GOVERNMENT plans to unbundle the National Oil Company of Zimbabwe (Noczim) into two separate companies and says it will not place restrictions on partners willing to invest in the new firms.
Energy and Power Development minister Elton Mangoma told businessdigest this week that the new firms would be open to both local and foreign investors.
“In terms of partners being local or foreign it’s immaterial … all we want are investors and their money. A business venture with sound capital is far better operational wise than one with no money,” said Mangoma.
He said no timeframe had been set on the search for partners saying “government is going ahead with the project at the same time seeking partners”.
Mangoma said “several companies have shown interest in the project” but were still to submit bids.
Government in December said it would be selling at least 10 parastatals to foreign investors and that it would be willing to sell stakes way above the statutory ceiling of 49%.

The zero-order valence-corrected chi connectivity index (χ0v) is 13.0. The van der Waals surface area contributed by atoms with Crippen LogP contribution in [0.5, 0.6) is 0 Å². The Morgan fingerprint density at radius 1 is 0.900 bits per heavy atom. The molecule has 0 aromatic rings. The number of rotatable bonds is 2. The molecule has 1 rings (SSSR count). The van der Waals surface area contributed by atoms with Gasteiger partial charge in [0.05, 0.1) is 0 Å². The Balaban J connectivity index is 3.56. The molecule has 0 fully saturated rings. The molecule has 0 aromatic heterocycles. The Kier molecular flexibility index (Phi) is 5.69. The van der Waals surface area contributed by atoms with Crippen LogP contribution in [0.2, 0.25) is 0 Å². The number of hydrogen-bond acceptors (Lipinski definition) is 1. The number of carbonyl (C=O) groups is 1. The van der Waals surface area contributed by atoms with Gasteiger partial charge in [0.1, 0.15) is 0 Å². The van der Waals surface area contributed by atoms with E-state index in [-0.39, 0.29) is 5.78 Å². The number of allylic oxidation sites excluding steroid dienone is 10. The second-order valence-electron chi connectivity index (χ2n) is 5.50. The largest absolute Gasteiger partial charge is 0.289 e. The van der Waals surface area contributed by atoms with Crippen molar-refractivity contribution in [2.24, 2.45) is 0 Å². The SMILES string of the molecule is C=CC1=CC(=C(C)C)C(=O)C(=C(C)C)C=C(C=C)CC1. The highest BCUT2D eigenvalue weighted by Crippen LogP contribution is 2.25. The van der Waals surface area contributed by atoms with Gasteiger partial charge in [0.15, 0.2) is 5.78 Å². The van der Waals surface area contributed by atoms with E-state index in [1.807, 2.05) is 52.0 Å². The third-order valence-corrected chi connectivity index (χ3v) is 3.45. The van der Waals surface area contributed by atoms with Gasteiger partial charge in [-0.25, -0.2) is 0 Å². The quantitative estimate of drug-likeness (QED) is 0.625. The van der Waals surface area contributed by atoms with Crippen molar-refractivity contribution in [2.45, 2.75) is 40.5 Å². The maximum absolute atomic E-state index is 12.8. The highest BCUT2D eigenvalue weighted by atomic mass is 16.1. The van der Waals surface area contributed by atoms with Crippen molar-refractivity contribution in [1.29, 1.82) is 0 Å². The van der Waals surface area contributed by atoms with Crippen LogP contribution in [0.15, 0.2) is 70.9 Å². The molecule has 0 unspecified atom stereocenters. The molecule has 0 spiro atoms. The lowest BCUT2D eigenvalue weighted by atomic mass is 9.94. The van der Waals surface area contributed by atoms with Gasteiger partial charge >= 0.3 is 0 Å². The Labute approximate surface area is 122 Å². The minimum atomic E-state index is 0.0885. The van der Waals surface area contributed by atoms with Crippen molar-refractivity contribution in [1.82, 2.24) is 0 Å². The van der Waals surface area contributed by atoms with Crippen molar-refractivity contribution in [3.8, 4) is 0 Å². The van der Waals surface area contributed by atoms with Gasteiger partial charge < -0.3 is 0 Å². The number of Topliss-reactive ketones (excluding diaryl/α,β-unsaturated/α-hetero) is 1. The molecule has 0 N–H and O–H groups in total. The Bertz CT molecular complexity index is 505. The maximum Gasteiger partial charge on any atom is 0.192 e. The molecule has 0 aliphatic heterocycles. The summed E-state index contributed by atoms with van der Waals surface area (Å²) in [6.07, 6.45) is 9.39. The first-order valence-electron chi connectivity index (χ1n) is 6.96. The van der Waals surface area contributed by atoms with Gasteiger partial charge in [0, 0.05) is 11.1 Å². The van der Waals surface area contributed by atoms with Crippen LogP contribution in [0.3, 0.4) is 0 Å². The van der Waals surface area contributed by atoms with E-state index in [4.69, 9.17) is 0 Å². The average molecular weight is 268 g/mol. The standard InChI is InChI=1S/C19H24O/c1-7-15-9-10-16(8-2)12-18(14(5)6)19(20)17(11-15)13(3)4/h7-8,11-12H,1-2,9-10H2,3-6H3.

The targeted parastatals include Air Zimbabwe, National Railways of Zimbabwe, Noczim, Agribank, Cold Storage Company, the Grain Marketing Board, NetOne and TelOne.
The process to unbundle Noczim started on January 1, but Mangoma would not reveal the names the two entities would assume.
Noczim was created to be Zimbabwe’s sole purchaser and supplier of petroleum products and its unbundling is meant to inject efficiency in the national fuel procurement system and to attract investors to the oil industry.
Since last year government has been working on plans to transform Noczim into a regulatory board, shedding its fuel distribution role while eliminating the conflict of roles by separating regulatory functions from service provision.
Under the new structure, one entity would solely be responsible for national fuel depots and infrastructure, and the major task would be managing the importation of petroleum products through different modes, among them the Beira pipeline.
The second firm would be in full-time fuel retailing.
Several players in the oil sector have been calling for an overhaul of Noczim to transform it into a regulatory board overseeing the petroleum industry instead of maintaining its dual role of importing and distribution fuel while at the same time controlling competition.
This gave it an inordinate advantage over private players who would also pay it for using the Harare-Feruka-Beira pipeline.